“Entrepreneurship is a state of mind,” says Niina Suuriniemi Hopper, founder and CEO of EVA Global. “You need to have passion, drive and grit. Even if your career hasn’t followed a traditional path leading up to your next chapter, you can always apply your skills to new things and make it happen. In fact, I believe there is great strength in this for bringing new energy and perspective.”
Niina’s own career path has been a fascinating one. Following her PhD in surgery from the University of Cambridge, she worked for a decade in medical research. “I was looking at microscopically small ways to improve health, and now, having redirected my career into emobility, improving lives continues to be my inspiration,” says Niina who is based in Tampere, Finland. While on maternity leave, she started wondering how the individual choices we all make on a daily basis could improve our health. “I became more aware of the climate crisis and what air pollution does to us, particularly to children. Looking at our carbon footprints, the way we move is the biggest factor and now there are so many choices available, from car sharing to cycling, and of course EVs.” After reducing her own family’s carbon footprint by looking into more sustainable travel options, she searched for ways to support this transition on a much larger scale.
Fundamentally, she understood that mainstreaming of EVs would require building more public trust, so in 2017, she founded EVA Global, which focuses on improving the user experience: “E-mobility has grown out of technological advancements, so it often focuses on how batteries and cars are improving and that’s all super exciting. But as an EV owner, navigating payment systems and signing up to charging networks wasn’t that great to start with and continues to be an obstacle today.”
In big cities, EV drivers might have the option of a hundred different apps to register with so the system can be incredibly fragmented. Niina’s mission is to ensure EV drivers have access to specialist support in charging their EV at all times. As EVs become more popular, drivers are getting more anxious about whether there will be enough charging points, or they might worry about how to plan a journey in accordance with their car’s range. “An EV as we see on the market today is a totally new concept; it’s more like an iPad on wheels. Learning about your EV, its updates and other external factors can be overwhelming. Through EVA’s services we are building trust in emobility and are guided by our Never Stranded philosophy.” Niina and her team are helping to solve that piece of the puzzle by actively monitoring charging infrastructures, making sure that those chargers are available and reliable as well as assisting any drivers who need expert advice on the phone. “Our job is to be the voice of the consumer, putting forward ideas and suggesting feedback within the industry, while also managing our partnerships with manufacturers of chargers and cars.”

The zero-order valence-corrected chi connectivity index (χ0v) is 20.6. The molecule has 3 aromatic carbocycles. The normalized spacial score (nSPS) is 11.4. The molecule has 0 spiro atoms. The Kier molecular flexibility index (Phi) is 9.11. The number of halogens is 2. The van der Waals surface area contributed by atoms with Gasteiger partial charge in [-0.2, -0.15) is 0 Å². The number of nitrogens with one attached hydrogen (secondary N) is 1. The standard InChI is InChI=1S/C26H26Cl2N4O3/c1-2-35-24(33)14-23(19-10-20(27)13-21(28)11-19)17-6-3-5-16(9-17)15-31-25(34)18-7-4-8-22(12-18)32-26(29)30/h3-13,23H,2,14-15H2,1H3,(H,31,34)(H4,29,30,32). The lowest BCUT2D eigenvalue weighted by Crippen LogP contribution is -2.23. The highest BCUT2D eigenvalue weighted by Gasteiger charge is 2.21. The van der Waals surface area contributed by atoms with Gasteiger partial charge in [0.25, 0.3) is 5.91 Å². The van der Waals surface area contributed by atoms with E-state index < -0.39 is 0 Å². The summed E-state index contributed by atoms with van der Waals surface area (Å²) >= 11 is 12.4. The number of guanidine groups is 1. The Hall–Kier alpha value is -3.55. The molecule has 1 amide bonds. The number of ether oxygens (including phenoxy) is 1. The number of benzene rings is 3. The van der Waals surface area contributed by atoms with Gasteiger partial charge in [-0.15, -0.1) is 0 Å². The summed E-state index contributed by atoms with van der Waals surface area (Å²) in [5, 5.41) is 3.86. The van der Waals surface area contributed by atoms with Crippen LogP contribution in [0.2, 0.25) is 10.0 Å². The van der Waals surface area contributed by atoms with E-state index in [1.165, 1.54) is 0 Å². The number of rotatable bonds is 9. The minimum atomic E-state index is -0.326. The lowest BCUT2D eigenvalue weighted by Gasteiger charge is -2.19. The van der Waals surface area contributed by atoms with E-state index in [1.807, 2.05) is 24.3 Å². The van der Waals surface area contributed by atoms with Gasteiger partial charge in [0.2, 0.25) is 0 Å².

Today, her team of 60 are operating in more than 30 countries from offices in Finland, Spain and the Netherlands: “As an organisation we are assisting the transition to electrification of our transport systems. Currently helping more than 200,000 drivers across Europe and the UK on a yearly basis. It’s a great feeling to have this scale and impact– it’s a team effort, absolutely,” says Niina who is excited to be expanding into Asia and the US.
Because e-mobility is a young sector, there’s enormous scope to make it more inclusive from the start and according to Niina, women are definitely bringing something fresh to the boardroom. While securing initial funding can be more of a challenge for female founders, research shows that female-led companies (see here) tend to produce higher profits and be a safer investment. Niina says it’s important to be aware of these biases, offer mentorship programmes and encourage more women into the automotive industry: “As a relatively new industry, emobility is being built up in strong diversity. There should be no limits, but when there are, we need to be brave in breaking them down” advises Niina.
“The transportation sector has been traditionally male dominated in the past and I think women are under-represented as leaders in all industries. But as we move away from this, we see that women bring different knowledge and ideas and through that diversity, we can find better solutions,” says Niina, whose management team is 78 per cent female. That’s key to her company’s success, she says, and adds another dimension to the business because women think of what’s best for their community: “It’s really important in decision-making to think of the benefits to society beyond just ourselves.” And this mindset reflects the culture of her Finnish upbringing, as Niina explains: “We’re a very techy nation; we’re also very small with just 5.5million people so Finland has a very community-driven atmosphere. From that, I learnt that together we can achieve more than we can individually.”